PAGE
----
Oil exporters’ hopes for a freeze in crude production melted in the Doha sun this past weekend. And for the coal industry, a glimmer of hope amid recent news of sliding demand and bankrupt mining giants.
OPEC Strikes Out
Since reaching a low of about $26 per barrel in February, benchmark West Texas Intermediate (WTI) crude has rallied sharply on hopes that the world’s major exporters would work together to curtail excess production. That optimism sent WTI as high as $42 per barrel last week, shortly before members of the Organization of Petroleum Exporting Countries met with Russia (not a member, but a major oil producer) in the city of Doha on the coast of Qatar. Despite Iran’s refusal to join with its OPEC colleagues in a pact to jointly freeze output at January levels, many of the meeting’s participants sounded a hopeful note that some sort of agreement could be hammered out.
But Saudi Arabia had other ideas. The de facto leader of OPEC announced that it wouldn’t agree to any freeze in production unless every member of the group did so as well. That effectively torpedoed the meeting, since Iran has been adamant that it won’t restrict oil production until its exports rebound after the recent termination of Western oil sanctions. The Saudis clearly did not want to hold back their own production just to let Tehran grab a larger share of the global oil market.
Oil prices promptly dipped on the news, slipping back below $40 per barrel. But OPEC’s failure to strike a deal doesn’t necessarily spell doom for oil producers.
Granted, the oil market is still oversupplied. And while an agreement to put a ceiling on output would have been a first step toward curing that oversupply, there is reason to believe that supply will naturally edge down even without a formal campaign from OPEC.
U.S. crude output has already slipped from its peak of 9.7 million barrels per day in April 2015. A year later, the Department of Energy’s weekly Petroleum Status Report pegs production at about 9 million barrels per day. And with the number of active oil rigs continuing to decline, production figures to drop further. Meanwhile, oil companies around the world have been announcing cuts to their capital budgets, suggesting that fewer new wells will be coming on line in coming months and years.
Eventually, demand will catch up with diminished supply. But it will be a slow process. Oil bulls hoping that OPEC would put a sudden end to the oversupply situation will have to be content with a slow, grinding decline instead. That means crude prices are unlikely to move much higher this spring from their current levels.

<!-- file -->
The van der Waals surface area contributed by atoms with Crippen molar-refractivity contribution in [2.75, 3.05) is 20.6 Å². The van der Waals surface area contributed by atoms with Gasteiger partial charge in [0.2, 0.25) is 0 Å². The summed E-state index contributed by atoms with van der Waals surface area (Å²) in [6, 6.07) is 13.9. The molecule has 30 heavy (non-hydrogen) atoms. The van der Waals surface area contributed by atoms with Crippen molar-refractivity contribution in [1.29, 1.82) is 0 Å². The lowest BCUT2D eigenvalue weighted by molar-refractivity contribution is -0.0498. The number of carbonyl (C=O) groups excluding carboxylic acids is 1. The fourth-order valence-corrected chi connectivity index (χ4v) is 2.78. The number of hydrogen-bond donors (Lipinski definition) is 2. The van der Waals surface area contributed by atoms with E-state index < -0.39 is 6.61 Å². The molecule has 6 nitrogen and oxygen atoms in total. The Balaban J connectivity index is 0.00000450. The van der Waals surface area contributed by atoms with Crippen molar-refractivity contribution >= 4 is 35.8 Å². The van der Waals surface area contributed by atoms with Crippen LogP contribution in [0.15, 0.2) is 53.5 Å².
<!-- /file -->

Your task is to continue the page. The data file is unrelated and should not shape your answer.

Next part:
Meanwhile, in Coal Country …
Last week brought news of the latest casualty of the swoon in coal demand: Peabody Energy filed for bankruptcy protection. The company cited the “unprecedented industry downturn” for the move.
The U.S. coal industry is indeed facing tough times. The combination of stringent new air quality rules for power plants and rock-bottom natural gas prices has prompted electric utilities to close older, coal-fired power plants and generate more power from natural gas and renewable sources. Last year, the U.S. burned about 800 million tons of coal, the lowest level since the mid-1980s. And 2016 is likely to see further declines.
Overseas trends are also worrisome for coal producers. Last December, the International Energy Agency reported that global coal usage plateaued in 2014 after steadily climbing for years. China, which burns fully half of the world’s coal, is seeing growth in coal demand slow. In fact, the IEA says that a peak in Chinese demand might be near, if the country’s economy slows and if Beijing moves toward less-polluting alternative sources of energy.
But don’t write any obituaries for the U.S. coal sector just yet. Andrew Moore, managing editor of Platts Coal Trader, says that coal’s biggest challenge right now is cheap natural gas. At a bit less than $2 per million British thermal units (MMBtu), gas is very attractive to electric utilities. But as gas prices climb, he expects certain varieties of U.S. coal to become more cost-competitive next year.
Of course, not all coal is created equal. Some types contain more sulfur than others, for instance. And mining costs can vary by region. Moore reckons that coal from Wyoming’s Powder River Basin becomes economical for electric utilities when natural gas prices reach $2.50 per MMBtu. Should gas prices rise to $3.50, coal mined in Illinois can compete with gas. Appalachian coal requires a gas price of about $4.50. So, if and when natural gas prices turn higher, look for Wyoming coal to be the first beneficiary of the trend. That would spell some relief for ailing mining firms such as Peabody and Alpha Natural Resources, which have major operations in the Cowboy State.
In the short term, coal’s outlook is still grim. Reports from freight railroads indicate that coal volumes moving by train are way down (a 35% drop in March 2016 compared with March 2015, for instance). Platts’ Moore figures that total U.S. coal consumption this year will slip to between 650 million and 700 million tons, comparable to levels from the late 1970s.
But 2016 could mark a trough for the industry, with demand making a modest comeback as natural gas prices rise. So, while King Coal won’t be returning to his throne anytime soon, reports of his death may be a bit premature.